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South Sudan Law Society launches project to safeguard gender equality

Author: Baria Johnson | Published: Friday, October 27, 2023

Stakeholders from the South Sudan Law Society and partners launch project to protect women and girls rights in Juba. (Baria Johnson).

South Sudan Law Society on Friday launched a project to raise awareness on the rights of women and girls, while advocating for legal reforms to abolish gender discrimination laws in South Sudan.

The project initiated with funding from UN Women, will be implemented in 10 months’ duration in Juba, Wau and Malakal with country wide awareness on air and online.

Justice Ajonye Perpetua, the Secretary General of South Sudan Law Society said the initiative will be targeting more than 30,000 women and girls.

She added that the project aims at strengthening and establishing groups for survivors of Conflict related sexual violence and sexual gender-based violence.

Ms. Perpetua further explained that the project aims to contribute and push four bills for protection of women and girls.

“This project is going to be very important because it is going to target more than 30,000 women and girls all over South Sudan,” Perpetua told Eye Radio after the Launch of the project in Juba on Friday.

“It aims to establish survivor’s groups in the three locations in Juba, Wau and Malakal, especially in the POCs and also pushing and trying to contribute and participate heavily in four bills for protection of women and girl’s rights enactment into law.”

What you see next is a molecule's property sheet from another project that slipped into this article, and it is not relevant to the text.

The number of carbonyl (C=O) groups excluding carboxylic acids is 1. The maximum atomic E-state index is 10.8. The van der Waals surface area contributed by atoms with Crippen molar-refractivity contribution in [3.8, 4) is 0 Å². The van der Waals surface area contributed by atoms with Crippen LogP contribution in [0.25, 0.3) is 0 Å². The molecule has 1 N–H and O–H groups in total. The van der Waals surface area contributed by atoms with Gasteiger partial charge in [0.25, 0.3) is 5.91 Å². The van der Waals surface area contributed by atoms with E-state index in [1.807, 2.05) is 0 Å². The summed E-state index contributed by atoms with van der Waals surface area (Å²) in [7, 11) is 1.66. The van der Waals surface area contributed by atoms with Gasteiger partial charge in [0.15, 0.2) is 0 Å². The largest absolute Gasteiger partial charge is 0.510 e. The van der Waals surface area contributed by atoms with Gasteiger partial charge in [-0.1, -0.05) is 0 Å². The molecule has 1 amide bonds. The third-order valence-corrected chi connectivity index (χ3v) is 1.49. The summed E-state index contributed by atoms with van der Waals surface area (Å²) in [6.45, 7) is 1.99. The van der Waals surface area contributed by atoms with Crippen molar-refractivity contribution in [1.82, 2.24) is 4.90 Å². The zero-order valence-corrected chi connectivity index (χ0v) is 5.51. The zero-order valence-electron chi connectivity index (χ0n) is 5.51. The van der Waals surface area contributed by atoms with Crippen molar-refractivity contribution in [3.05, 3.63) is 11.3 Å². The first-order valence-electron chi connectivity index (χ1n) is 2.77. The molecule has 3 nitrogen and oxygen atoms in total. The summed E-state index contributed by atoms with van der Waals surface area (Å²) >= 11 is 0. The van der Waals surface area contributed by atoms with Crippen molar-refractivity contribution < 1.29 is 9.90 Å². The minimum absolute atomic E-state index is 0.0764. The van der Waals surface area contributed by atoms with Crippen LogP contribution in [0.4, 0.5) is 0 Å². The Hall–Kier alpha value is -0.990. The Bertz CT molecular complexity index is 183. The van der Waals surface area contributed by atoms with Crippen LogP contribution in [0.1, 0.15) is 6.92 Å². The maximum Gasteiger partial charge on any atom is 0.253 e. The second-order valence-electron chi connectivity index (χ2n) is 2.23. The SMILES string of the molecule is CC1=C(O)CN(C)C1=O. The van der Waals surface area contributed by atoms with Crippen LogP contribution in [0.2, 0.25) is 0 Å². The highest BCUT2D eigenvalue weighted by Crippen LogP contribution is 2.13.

Monalisa Zatjirua, UN Women Program Specialist on SGBV, said UN Women and the government conducted mapping and analysis on twenty-seven South Sudan laws and the project launched aims to address some of the recommendations in the study launched.

“The project being launched today aims at increasing awareness on women and girls and their rights. It also aims at addressing discrimination in law,” she said.

“I know some of you participated in that so what we want to do is now implementing some of the recommendations from that particular study, so this project aims at starting to address some of the recommendations in that particular study.”

For her part, Regina Ossa Lullo, the Director for Gender and child welfare at the National Ministry of Gender, Child and Social Welfare, stresses on the role the project will play for women to know their rights and speak out as the country gears towards elections.

“This meeting is very important for the women of South Sudan, and with elections coming, it is important that they know their rights and with constitutional reforms and chapter five of the revitalized peace agreement.”

“When we start to implement that if the women, they do not know their rights they will not contribute they will keep quite even if they have gone through violence, will keep quite but once they are informed about their rights they will stand up and speak.”

 

 

 

 

 

 

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